Bai Y, Wu J, Clark CM, Naeem S, Pan Q, Huang J, Zhang L, Han X (2010) Tradeoffs and thresholds in the effects of nitrogen addition on biodiversity and ecosystem functioning: evidence from Inner Mongolia grasslands. Glob Chang Biol 16(1):358–372. https://doi.org/10.1111/j.1365-2486.2009.01950.x
Banerjee S, Walder F, Büchi L, Meyer M, Held AY, Gattinger A, Keller T, Charles R, van der Heijden M (2019) Agricultural intensification reduces microbial network complexity and the abundance of keystone taxa in roots. ISME J 13:1722–1736. https://doi.org/10.1038/s41396-019-0383-2
Bardgett RD, Caruso T (2020) Soil microbial community responses to climate extremes: resistance, resilience and transitions to alternative states. Philos T R Soc B 375(1794):20190112. https://doi.org/10.1098/rstb.2019.0112
Bossio DA, Scow KM (1998) Impacts of carbon and flooding on soil microbial communities: phospholipid fatty acid profiles and substrate utilization patterns. Microb Ecol 35(3):265–278. https://doi.org/10.1007/s002489900082
Brussaard L (1997) Biodiversity and ecosystem functioning in soil: the dark side of nature and the bright side of life. Ambio 50(7):1286–1288. https://doi.org/10.1007/s13280-021-01507-z
Chase JM, Myers JA (2011) Disentangling the importance of ecological niches from stochastic processes across scales. Philos T R Soc B 366(1576):2351–2363. https://doi.org/10.1098/rstb.2011.0063
Chen C, Chen HYH, Chen X, Huang Z (2019) Meta-analysis shows positive effects of plant diversity on microbial biomass and respiration. Nat Commun 10(1):1332. https://doi.org/10.1038/s41467-019-09258-y
Chomel M, Lavallee JM, Alvarez-Segura N, de Castro F, Rhymes JM, Caruso T, de Vries FT, Baggs EM, Emmerson MC, Bardgett RD, Johnson D (2019) Drought decreases incorporation of recent plant photosynthate into soil food webs regardless of their trophic complexity. Glob Chang Biol 25(10):3549–3561. https://doi.org/10.1111/gcb.14754
Csardi G, Nepusz T (2006) The igraph software package for complex network research. Int J Complex Syst 1695:1–9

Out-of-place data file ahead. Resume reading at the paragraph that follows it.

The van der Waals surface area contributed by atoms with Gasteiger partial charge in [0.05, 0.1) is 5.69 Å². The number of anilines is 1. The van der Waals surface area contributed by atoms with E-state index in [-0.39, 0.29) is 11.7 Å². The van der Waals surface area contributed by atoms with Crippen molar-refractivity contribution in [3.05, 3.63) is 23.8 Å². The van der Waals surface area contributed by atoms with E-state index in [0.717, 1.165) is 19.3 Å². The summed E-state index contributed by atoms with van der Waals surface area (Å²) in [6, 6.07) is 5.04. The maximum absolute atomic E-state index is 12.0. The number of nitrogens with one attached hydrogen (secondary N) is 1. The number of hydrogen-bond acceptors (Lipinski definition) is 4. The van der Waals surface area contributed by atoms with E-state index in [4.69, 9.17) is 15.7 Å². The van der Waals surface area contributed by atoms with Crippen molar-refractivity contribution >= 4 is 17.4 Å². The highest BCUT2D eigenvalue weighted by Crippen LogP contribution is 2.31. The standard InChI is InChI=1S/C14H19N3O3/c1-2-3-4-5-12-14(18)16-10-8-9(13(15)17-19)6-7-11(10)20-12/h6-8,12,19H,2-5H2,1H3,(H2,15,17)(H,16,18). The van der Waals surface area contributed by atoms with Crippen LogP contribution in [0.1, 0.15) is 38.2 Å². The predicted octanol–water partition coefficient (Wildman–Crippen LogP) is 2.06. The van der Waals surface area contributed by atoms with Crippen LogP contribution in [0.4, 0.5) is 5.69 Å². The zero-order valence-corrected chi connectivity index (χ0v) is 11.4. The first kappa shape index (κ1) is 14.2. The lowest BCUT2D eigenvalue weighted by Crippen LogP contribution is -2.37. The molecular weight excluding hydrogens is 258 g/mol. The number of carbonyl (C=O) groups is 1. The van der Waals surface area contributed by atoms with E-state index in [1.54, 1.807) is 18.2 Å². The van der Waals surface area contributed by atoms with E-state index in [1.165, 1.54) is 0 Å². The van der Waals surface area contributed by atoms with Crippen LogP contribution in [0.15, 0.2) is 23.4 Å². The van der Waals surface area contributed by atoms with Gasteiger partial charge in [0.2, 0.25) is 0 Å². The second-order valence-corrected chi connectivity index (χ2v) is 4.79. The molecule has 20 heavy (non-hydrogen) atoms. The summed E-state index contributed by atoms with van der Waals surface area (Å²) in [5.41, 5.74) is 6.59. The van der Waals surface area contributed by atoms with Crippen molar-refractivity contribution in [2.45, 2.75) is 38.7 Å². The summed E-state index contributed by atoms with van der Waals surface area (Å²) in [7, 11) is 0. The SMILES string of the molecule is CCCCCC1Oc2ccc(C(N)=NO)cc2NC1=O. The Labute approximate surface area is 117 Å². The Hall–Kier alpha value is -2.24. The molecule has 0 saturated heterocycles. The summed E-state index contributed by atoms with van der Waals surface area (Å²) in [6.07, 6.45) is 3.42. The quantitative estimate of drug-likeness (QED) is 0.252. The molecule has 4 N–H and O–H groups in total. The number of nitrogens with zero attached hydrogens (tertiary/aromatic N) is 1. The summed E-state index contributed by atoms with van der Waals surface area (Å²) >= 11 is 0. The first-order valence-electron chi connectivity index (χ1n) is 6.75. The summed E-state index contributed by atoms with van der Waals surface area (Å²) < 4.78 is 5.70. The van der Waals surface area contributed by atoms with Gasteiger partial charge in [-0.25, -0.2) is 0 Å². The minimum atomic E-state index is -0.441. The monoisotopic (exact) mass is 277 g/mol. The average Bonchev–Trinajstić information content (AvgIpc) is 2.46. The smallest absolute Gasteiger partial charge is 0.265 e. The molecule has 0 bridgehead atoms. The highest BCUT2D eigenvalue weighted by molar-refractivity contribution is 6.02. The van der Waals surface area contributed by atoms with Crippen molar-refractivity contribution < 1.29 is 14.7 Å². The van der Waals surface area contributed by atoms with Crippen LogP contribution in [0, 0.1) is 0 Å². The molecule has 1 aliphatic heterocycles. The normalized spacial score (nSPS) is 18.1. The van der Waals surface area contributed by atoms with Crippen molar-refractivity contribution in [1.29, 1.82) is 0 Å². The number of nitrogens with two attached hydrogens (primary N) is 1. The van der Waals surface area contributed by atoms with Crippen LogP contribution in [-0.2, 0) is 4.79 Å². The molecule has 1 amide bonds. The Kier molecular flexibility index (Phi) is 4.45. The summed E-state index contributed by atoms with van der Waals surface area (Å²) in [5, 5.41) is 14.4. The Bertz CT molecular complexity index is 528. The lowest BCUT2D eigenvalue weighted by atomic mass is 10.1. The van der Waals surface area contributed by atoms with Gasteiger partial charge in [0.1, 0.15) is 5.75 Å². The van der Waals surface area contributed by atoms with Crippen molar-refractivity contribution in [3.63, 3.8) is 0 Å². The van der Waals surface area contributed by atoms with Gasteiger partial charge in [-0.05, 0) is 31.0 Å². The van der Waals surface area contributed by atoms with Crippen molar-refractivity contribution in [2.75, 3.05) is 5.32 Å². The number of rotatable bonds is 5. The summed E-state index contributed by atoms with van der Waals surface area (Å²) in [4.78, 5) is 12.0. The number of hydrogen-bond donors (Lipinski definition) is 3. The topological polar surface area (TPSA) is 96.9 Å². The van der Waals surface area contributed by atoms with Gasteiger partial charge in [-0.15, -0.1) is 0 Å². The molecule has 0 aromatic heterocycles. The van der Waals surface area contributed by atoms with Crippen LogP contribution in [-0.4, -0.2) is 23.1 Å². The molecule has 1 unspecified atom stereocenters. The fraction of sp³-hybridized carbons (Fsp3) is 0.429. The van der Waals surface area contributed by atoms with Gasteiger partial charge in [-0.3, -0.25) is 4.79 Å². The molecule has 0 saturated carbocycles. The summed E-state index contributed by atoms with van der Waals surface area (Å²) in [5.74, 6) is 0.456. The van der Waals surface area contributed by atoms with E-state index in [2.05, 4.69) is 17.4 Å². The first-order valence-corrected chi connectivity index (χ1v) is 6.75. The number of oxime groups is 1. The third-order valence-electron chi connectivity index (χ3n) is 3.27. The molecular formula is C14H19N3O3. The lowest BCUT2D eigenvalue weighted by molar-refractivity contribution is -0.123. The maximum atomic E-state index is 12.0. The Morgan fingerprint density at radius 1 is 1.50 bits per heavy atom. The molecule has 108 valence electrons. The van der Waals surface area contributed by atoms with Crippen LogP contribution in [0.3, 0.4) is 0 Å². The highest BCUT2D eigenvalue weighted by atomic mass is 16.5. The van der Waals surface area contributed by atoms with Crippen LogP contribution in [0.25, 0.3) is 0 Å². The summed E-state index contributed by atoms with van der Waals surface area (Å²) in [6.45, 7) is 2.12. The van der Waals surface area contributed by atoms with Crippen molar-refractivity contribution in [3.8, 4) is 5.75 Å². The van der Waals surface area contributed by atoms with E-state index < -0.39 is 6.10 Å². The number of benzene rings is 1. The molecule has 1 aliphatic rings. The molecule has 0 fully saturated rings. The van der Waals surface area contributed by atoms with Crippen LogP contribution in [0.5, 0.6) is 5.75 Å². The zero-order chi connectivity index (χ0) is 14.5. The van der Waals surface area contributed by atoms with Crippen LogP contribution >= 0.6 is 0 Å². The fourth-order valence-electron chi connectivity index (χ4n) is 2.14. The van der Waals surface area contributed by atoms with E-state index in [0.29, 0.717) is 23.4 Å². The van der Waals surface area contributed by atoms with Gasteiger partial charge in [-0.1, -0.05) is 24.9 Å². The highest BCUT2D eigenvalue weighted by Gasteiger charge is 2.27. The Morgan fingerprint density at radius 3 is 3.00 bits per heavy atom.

Cui S, Han X, Xiao Y, Wu P, Zhang S, Abid A, Zheng G (2022) Increase in rainfall intensity promotes soil nematode diversity but offset by nitrogen addition in a temperate grassland. Sci Total Environ 825:154039. https://doi.org/10.1016/j.scitotenv.2022.154039
de Boer W, Folman LB, Summerbell RC, Boddy L (2005) Living in a fungal world: impact of fungi on soil bacterial niche development. FEMS Microbiol Rev 29(4):795–811. https://doi.org/10.1016/j.femsre.2004.11.005
Deng H (2012) A review of diversity-stability relationship of soil microbial community: what do we not know? J Environ Sci 24(6):1027–1035. https://doi.org/10.1016/s1001-0742(11)60846-2
Easterling DR, Meehl GA, Parmesan C, Changnon SA, Karl TR, Mearns LO (2000) Climate extremes: observations, modeling, and impacts. Science 289:2068–2074. https://doi.org/10.1126/science.289.5487.2068
Fierer N, Bradfocrd MA, Jackson RB (2007) Toward an ecological classification of soil bacteria. Ecology 88(6):1354–1364. https://doi.org/10.1890/05-1839
Frey SD, Knorr M, Parrent JL, Simpson RT (2004) Chronic nitrogen enrichment affects the structure and function of the soil microbial community in temperate hardwood and pine forests. For Ecol Manage 196(1):159–171. https://doi.org/10.1016/j.foreco.2004.03.018
Frostegård A, Tunlid A, Bååth E (2011) Use and misuse of PLFA measurements in soils. Soil Biol Biochem 43(8):1621–1625. https://doi.org/10.1016/j.soilbio.2010.11.021
Gupta A, Rico-Medina A, Caño-Delgado AI (2020) The physiology of plant responses to drought. Science 368(6488):266–269. https://doi.org/10.1126/science.aaz7614
Heisler-White JL, Knapp AK, Kelly EF (2008) Increasing precipitation event size increases aboveground net primary productivity in a semi-arid grassland. Oecologia 158:129–140. https://doi.org/10.1007/s00442-008-1116-9
Herren CM, McMahon KD (2017) Cohesion: a method for quantifying the connectivity of microbial communities. ISME J 11(11):2426–2438. https://doi.org/10.1038/ismej.2017.91
Hicks LC, Ang R, Leizeaga A, Rousk J (2019) Bacteria constrain the fungal growth response to drying-rewetting. Soil Biol Biochem 134:108–112. https://doi.org/10.1016/j.soilbio.2019.03.006
Hong P, Schmid B, De Laender F, Eisenhauer N, Zhang X, Chen H, Craven D, De Boeck HJ, Hautier Y, Petchey OL, Reich PB, Steudel B, Striebel M, Thakur MP, Wang S (2022) Biodiversity promotes ecosystem functioning despite environmental change. Ecol Lett 25(2):555–569. https://doi.org/10.1111/ele.13936
Hu J, Huang C, Zhou S, Liu X, Dijkstra FA (2022) Nitrogen addition increases microbial necromass in croplands and bacterial necromass in forests: A global meta-analysis. Soil Biol Biochem 165:108500. https://doi.org/10.1016/j.soilbio.2021.108500
IPCC (2013) Summary for policymakers. Climate Change 2013: The Physical Science Basis, Contribution of Working Group I to the Fifth Assessment Report of the Intergovernmental Panel on Climate Change: TFE.5: Irreversibility and Abrupt Change, TS.4.7 Climate Extremes. Cambridge University Press, Cambridge.
Janssens IA, Dieleman W, Luyssaert S, Subke JA, Reichstein M, Ceulemans R, Ciais P, Dolman AJ, Grace J, Matteucci G, Papale D, Piao SL, Schulze ED, Tang J, Law BE (2010) Reduction of forest soil respiration in response to nitrogen deposition. Nat Geosci 3(5):315–322. https://doi.org/10.1038/ngeo844